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(CNN) — Before the murder of Sabina Nessa, a 28-year-old primary school teacher murdered in London, some were already talking about an “epidemic of femicides”. But what is femicide?
Here’s what you need to know about the term, how different parts of the world compare, and what can be done to reduce femicide.
What is femicide?
Femicide, also known as femicide, is the most extreme form of gender-based violence (GBV) and is defined as the “intentional killing of women for being women.”
According to the World Health Organization (WHO), “the majority of cases of femicide are committed by partners or ex-partners, and involve continuous abuse at home, threats or intimidation, sexual violence or situations in which women have less power. or fewer resources than their partner.
Femicides are divided into two categories: intimate and non-intimate femicides. The first refers to the murder of women by partners or ex-partners, while the second summarizes the murder of women by people with whom they did not have an intimate relationship.
This includes women killed during armed conflict as weapons of war; so-called “honor” killings, in which a woman is killed for allegedly shaming her family; the murder of women because of their race or sexuality; femicides perpetrated by other women, acting as “agent(s) of the patriarchy”; and the murder of transgender women.
How serious is the problem?
There is no global, standardized or consistently recorded data on femicide.
The most recent global report on homicide from the United Nations Office on Drugs and Crime (UNODC) was published in July 2019, presenting data from 2017.
That year, 87,000 women worldwide were intentionally killed, more than half of them (50,000) by intimate partners or family members. The total number has increased from an estimated 48,000 in 2012.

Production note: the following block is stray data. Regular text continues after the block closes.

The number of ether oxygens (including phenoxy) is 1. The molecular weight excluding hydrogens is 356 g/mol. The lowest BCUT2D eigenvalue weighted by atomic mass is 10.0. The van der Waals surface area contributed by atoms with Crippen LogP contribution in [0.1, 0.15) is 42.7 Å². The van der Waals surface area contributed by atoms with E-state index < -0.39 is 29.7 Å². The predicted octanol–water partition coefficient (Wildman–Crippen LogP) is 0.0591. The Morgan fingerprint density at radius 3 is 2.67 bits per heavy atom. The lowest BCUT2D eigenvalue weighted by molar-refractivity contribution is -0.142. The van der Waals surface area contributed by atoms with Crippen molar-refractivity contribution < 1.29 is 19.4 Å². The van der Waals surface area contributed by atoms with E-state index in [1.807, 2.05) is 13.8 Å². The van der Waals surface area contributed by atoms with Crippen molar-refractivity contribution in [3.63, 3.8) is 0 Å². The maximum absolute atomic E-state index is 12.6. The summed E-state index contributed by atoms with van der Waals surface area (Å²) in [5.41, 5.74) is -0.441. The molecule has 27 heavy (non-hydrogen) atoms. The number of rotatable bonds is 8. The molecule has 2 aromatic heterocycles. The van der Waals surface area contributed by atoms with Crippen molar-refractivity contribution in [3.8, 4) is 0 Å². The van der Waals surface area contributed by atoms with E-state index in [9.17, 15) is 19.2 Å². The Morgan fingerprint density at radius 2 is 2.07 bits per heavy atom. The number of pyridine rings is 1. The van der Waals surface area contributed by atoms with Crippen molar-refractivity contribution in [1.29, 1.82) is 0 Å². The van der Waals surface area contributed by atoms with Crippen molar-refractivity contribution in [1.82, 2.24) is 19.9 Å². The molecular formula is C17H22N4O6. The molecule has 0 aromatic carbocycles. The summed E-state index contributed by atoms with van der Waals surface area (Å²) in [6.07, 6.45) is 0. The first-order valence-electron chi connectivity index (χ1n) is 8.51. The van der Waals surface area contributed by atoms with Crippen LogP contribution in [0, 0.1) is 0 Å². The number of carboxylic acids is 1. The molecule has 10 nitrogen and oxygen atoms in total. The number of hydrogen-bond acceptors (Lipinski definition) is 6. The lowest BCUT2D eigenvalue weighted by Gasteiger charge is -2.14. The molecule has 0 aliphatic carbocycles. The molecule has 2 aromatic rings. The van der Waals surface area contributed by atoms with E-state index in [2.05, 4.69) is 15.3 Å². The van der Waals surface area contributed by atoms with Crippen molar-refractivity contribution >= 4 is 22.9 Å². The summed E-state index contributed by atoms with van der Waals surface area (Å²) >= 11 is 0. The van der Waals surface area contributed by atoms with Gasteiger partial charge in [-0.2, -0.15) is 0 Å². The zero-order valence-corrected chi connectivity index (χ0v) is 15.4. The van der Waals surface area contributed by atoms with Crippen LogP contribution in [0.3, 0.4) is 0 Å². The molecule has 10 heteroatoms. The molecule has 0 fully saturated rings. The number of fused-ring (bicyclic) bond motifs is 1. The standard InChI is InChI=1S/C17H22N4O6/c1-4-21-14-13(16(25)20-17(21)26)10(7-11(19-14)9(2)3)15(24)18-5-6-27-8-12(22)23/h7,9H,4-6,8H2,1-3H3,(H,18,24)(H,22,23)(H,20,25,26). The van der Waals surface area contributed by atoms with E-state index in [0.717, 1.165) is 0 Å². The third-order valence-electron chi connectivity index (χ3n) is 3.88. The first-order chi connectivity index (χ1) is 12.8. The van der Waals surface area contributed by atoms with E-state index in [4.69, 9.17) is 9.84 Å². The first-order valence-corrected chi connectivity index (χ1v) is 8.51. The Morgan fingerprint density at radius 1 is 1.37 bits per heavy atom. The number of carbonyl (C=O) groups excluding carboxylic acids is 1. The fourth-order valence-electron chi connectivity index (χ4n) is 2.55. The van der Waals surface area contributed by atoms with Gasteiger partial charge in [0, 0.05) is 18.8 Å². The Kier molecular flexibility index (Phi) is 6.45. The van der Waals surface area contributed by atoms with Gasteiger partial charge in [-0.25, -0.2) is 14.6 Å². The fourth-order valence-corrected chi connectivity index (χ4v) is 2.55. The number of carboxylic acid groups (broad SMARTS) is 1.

But the problem is probably bigger. “Data gaps mask the true scale of violence,” wrote the European Institute for Gender Equality, whose EU-wide gender-based violence survey results are expected in 2023.
How do the regions of the world compare?
In the UK, between 2009 and 2018 “a woman is killed by a man every three days”, according to the 10-year report of the Census of Femicides, published in November 2020.
In 2017, the highest recorded number of women was killed in Asia, followed by Africa, the Americas, Europe and Oceania.
A 2016 study, “A Gender Analysis of Violent Deaths,” reported that although their overall homicide numbers were low, Slovenia, New Zealand, Switzerland, and Austria were the top four “high-income countries in which the female homicide rate is greater than or equal to the male homicide rate.
Germany and Hong Kong are tied for fifth place, although Hong Kong is not a country but a territory.
Although the UNODC reports that femicides generally make up a small percentage of all murders, the global trend remains worrying. German broadcaster DW reported in November 2020 that “every day in Germany a man tries to kill his or his ex-partner. Every three days, an attempt is successful.”
There have been protests around the world over the number of women murdered, from the United States to Albania and Mexico, from South Africa to Australia.
Is femicide different from homicide in criminal law?
No, in most countries it is not.
Only a handful of countries legally recognize femicide as distinctly different from homicide. Most of them are in Latin America, where 16 countries have included femicide as a specific crime.
No EU Member State has defined femicide in its legislation. Neither does the United States, although the Violence Against Women Act, which expired in 2018 and is awaiting reauthorization by Congress, is considered “landmark legislation” because it makes it the responsibility of the federal government to prosecute domestic violence and support the victims.
The UK Parliament recently rejected a petition calling for femicide to be made a crime, saying: “It is not clear what the petition asks of the UK Government or Parliament. Murder is already a crime, so We’re not sure what they want to happen by creating a new crime.”
However, Ivana Milovanović, a Serbian judge expert on gender-based violence, told UN Women, a UN organization that advocates for women’s empowerment and gender equality: “Femicide must be recognized as a specific criminal offence.” .